Cholesterol is a waxy substance that is essential for many bodily functions. However, too much of it can clog your arteries and increase your risk of heart disease and stroke.
Some fats are good for your cholesterol levels, while others are bad. You should limit your intake of saturated fats, found in red meat and full-fat dairy products and avoid trans fats, found in margarines and baked goods.
Limit cholesterol intake
Soluble fibre is a type of fibre that dissolves in water and forms a gel-like substance in your digestive tract. It can help lower your cholesterol by binding to it and preventing it from being absorbed into your bloodstream.
Eat more soluble fibre
Soluble fibre is found in foods such as oatmeal, beans, lentils, apples, pears and citrus fruits. You should aim for at least 25 grams of fibre per day, with at least 10 grams coming from soluble fibre.
Fibre rich foods
Exercise can help improve your cholesterol levels by boosting your HDL (good) cholesterol and lowering your LDL (bad) cholesterol. It can also help you lose weight, lower your blood pressure and improve your blood circulation.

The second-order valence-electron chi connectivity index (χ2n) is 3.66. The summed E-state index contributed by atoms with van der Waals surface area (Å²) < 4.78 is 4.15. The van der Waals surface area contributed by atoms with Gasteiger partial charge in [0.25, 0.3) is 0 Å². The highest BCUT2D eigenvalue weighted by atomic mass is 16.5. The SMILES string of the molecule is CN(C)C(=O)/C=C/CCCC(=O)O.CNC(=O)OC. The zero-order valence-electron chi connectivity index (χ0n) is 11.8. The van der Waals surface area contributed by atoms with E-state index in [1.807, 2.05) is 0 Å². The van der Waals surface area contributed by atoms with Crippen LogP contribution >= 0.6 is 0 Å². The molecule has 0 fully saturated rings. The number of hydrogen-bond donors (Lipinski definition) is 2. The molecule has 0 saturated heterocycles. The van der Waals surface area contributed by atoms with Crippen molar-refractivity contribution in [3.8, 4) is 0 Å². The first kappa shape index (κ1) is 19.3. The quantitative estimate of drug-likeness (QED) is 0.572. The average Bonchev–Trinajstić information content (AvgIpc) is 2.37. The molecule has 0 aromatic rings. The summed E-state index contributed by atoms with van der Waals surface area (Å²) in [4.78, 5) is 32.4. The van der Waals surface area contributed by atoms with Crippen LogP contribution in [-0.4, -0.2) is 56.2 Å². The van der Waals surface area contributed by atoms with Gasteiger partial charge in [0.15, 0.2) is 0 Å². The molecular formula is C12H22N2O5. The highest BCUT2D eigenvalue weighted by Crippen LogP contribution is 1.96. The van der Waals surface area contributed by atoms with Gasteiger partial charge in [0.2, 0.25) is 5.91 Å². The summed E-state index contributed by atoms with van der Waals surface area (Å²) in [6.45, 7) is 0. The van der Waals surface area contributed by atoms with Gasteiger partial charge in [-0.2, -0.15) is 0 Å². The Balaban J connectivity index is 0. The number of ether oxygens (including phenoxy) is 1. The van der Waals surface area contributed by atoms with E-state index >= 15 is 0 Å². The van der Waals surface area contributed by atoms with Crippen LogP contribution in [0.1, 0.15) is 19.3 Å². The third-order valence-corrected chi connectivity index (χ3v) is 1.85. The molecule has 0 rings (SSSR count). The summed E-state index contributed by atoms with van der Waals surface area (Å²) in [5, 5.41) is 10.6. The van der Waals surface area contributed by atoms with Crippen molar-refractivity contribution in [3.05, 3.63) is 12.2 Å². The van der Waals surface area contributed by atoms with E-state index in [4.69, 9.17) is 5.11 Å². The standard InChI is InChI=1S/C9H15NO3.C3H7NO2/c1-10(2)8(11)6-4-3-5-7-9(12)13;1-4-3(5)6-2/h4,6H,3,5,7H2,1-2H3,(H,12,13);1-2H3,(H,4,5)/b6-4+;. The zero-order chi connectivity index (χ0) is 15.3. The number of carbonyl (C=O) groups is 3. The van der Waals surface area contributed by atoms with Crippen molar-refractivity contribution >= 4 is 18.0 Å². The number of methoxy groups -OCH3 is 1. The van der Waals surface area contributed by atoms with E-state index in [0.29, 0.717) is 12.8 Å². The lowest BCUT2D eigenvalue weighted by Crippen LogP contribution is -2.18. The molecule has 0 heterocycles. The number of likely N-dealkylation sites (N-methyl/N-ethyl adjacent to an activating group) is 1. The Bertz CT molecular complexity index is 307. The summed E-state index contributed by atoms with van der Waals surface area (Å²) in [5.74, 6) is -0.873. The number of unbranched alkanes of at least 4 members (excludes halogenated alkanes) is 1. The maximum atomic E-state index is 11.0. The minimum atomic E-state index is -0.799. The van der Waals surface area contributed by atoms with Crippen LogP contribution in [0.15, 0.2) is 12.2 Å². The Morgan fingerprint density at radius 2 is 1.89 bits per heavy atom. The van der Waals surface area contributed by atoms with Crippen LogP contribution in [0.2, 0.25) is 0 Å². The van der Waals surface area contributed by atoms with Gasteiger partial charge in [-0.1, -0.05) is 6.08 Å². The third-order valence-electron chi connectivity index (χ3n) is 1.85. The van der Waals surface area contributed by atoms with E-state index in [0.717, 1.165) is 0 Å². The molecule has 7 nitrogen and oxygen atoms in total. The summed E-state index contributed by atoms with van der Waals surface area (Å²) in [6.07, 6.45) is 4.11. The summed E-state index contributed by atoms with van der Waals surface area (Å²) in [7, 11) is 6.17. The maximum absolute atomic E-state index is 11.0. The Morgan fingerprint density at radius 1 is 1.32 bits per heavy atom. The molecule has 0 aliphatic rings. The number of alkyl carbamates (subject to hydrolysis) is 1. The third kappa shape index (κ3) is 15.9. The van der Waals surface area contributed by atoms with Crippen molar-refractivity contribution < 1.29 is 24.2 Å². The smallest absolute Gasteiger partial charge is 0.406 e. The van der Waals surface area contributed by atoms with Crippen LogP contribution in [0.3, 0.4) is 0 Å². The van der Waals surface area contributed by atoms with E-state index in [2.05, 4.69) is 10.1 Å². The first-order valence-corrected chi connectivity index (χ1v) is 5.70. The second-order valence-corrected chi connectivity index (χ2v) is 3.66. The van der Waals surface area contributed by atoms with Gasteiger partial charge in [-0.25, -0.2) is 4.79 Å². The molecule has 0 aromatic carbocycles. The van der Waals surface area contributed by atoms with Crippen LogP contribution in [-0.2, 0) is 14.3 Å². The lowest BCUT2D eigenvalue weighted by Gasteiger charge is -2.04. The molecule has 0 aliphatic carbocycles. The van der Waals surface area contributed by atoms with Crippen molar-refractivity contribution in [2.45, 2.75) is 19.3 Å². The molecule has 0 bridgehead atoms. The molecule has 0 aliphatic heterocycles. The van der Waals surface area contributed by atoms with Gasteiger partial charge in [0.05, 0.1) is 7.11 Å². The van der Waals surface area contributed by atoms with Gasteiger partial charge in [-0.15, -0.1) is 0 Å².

Improve your cholesterol levels
Smoking can harm your cholesterol levels by lowering your HDL (good) cholesterol and increasing the oxidation of LDL (bad) cholesterol. Oxidized LDL is more likely to stick to your artery walls and cause plaque buildup.
Drinking alcohol in moderation can have some benefits for your cholesterol levels. It can raise your HDL (good) cholesterol and lower the oxidation of LDL (bad) cholesterol.
Plant sterols are natural compounds that are similar to cholesterol in structure. They can help lower your cholesterol by competing with it for absorption in your intestines. Plant sterols are found naturally in small amounts in fruits, vegetables, nuts, seeds and grains.